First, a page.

If an SM has seen too many scouts just flash a sailing certificate (or affidavit of whatever requirement) at a counselor, he's likely to insist on his pick of counselors and his way of implementing requirements. Its almost worse than the "naive SM" (like @mrkstvns describes) in that the cynical SM is trying to fix a problem in other scouts that might not even pop up in the next round of scouts.

In most of the MBC position-specific training, it's emphasized that the published requirements will guide you.  If the requirement says "Show", or "Demonstrate" then you (the counselor) needs to see them do it.  The requirement specifies the "how to test".

In many cases, the counselor will ask the scout about it and take his word (A scout is Trustworthy.)

In either case, it is up to the COUNSELOR, not the Scoutmaster, to determine whether the scout did or did not complete the requirements as specified in the current (or applicable) requirements.  The COUNSELOR tests the scout on merit badges, not the Scoutmaster.

A Scoutmaster who thinks it's his job to 2nd guess the Counselor and the Scout is out of line. He's creating obstacles that shoiuldn't be there and ultimately, isn't the kind of "trained" leader that scouts deserve.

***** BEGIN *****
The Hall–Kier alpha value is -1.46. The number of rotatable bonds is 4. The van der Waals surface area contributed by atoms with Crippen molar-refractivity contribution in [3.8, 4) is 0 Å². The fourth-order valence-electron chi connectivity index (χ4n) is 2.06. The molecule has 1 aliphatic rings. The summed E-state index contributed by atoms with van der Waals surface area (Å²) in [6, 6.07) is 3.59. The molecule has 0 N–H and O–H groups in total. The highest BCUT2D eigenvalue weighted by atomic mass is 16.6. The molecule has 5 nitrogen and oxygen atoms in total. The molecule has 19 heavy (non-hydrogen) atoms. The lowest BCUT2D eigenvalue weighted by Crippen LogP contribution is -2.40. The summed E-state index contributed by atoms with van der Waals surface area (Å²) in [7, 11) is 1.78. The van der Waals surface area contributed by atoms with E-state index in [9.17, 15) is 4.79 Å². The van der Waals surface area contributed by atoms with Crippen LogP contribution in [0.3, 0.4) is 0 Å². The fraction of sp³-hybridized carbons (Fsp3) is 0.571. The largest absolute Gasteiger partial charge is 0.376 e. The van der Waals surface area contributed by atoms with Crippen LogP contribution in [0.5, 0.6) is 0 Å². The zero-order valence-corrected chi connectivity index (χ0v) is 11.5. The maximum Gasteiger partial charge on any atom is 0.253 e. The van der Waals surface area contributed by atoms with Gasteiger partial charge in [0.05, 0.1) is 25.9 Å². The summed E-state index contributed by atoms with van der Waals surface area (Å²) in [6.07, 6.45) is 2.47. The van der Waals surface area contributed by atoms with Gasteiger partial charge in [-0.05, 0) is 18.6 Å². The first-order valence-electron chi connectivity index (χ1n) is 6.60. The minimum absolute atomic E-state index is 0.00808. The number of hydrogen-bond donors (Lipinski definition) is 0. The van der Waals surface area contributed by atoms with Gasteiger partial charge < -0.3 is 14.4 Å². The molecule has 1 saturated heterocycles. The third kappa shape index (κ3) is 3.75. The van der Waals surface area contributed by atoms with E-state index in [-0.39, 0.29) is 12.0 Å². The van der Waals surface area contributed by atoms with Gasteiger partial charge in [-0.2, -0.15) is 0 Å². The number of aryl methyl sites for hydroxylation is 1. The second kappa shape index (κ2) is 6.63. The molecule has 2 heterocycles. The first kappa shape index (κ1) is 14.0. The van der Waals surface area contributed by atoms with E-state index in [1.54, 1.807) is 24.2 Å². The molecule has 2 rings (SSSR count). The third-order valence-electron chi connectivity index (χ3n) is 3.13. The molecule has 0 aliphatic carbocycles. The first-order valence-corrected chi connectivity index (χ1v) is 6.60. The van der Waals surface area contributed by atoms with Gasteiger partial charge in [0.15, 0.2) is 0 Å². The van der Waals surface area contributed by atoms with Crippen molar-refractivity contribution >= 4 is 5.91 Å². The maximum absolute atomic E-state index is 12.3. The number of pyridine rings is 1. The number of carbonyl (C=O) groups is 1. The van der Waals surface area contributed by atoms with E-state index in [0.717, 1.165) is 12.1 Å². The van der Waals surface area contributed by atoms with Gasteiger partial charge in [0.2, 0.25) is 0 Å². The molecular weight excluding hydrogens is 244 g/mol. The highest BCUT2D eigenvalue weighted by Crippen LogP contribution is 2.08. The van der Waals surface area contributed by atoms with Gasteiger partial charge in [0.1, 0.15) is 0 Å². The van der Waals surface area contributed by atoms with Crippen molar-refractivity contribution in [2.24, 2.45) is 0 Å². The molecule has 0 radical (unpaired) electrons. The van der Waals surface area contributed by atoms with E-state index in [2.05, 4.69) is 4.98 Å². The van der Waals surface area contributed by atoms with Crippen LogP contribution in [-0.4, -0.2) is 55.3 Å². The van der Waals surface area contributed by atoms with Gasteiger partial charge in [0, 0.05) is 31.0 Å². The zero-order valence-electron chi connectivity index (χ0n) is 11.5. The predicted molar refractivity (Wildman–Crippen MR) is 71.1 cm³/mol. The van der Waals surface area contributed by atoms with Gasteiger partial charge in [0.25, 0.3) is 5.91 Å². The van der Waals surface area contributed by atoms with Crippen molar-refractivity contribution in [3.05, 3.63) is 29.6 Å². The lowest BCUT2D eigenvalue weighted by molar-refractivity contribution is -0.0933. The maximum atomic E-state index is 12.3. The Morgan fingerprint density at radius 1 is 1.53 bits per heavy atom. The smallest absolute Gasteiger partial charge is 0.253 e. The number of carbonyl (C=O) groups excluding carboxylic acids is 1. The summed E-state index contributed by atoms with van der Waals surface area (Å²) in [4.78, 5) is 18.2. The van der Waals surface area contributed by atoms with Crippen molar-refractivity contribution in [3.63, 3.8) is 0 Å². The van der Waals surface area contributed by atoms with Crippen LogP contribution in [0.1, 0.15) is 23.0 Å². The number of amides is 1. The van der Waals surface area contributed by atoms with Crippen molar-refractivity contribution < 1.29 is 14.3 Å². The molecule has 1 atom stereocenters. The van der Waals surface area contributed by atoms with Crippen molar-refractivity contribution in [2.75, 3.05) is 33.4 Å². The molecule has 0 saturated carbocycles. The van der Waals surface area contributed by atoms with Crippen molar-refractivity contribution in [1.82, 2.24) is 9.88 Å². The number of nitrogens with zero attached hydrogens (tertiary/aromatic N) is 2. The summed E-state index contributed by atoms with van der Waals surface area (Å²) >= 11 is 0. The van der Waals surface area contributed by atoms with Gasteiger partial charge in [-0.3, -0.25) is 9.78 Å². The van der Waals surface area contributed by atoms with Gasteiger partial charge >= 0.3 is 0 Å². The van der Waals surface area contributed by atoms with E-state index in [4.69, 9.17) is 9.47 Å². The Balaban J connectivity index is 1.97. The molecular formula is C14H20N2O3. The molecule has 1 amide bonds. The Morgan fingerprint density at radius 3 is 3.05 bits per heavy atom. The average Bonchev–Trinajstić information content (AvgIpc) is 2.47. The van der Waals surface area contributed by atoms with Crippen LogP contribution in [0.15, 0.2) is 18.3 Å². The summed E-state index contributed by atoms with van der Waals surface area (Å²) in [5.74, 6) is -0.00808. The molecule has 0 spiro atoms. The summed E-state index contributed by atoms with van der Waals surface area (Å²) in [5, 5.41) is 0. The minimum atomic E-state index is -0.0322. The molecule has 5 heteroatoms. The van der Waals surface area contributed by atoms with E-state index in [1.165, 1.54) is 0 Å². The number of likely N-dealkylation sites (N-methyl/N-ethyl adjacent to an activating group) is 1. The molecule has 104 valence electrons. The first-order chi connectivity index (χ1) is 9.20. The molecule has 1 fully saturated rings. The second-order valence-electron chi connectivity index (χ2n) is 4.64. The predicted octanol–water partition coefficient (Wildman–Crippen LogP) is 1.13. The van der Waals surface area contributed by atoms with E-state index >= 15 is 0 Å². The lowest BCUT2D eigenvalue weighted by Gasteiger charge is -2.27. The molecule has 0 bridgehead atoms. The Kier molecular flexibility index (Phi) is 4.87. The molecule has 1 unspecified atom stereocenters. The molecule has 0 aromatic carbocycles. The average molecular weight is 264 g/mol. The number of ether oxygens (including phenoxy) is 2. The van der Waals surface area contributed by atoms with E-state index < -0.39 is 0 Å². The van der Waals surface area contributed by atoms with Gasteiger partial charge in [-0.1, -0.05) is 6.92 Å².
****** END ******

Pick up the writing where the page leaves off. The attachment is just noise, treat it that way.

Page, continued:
In the case of Small Boat Sailing, a counselor will most likely want to be at the waterfront witnessing a scout handling his boat with a buddy.  In the case of Citizenship in the Nation, the scout can simply come to me with notes and appropriate work showing he did what the requirements said to do (I promise not to ask for any more, or any less.)

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Thank you all.  This is helpful information.  Our Scoutmaster is not new to scouting, but he is new to the Scoutmaster role.  He was the pack master for our cub scout pack, and he formed the boy scout troop only last year.  I don't want to be a pain or make things difficult, but I want to understand the requirements and follow them.  My son has been excited about earning merit badges since he saw the pamphlets in the army surplus store when we bought his cub scout uniform years ago.  He can finally earn the badges, and I don't want him to be discouraged over having to do things twice or internal struggles/politics because the requirements are not clear.  

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The "Guide to Advancement" includes this...

image.png.7f6503fc58d4a40a99641753d5ba0ec2.png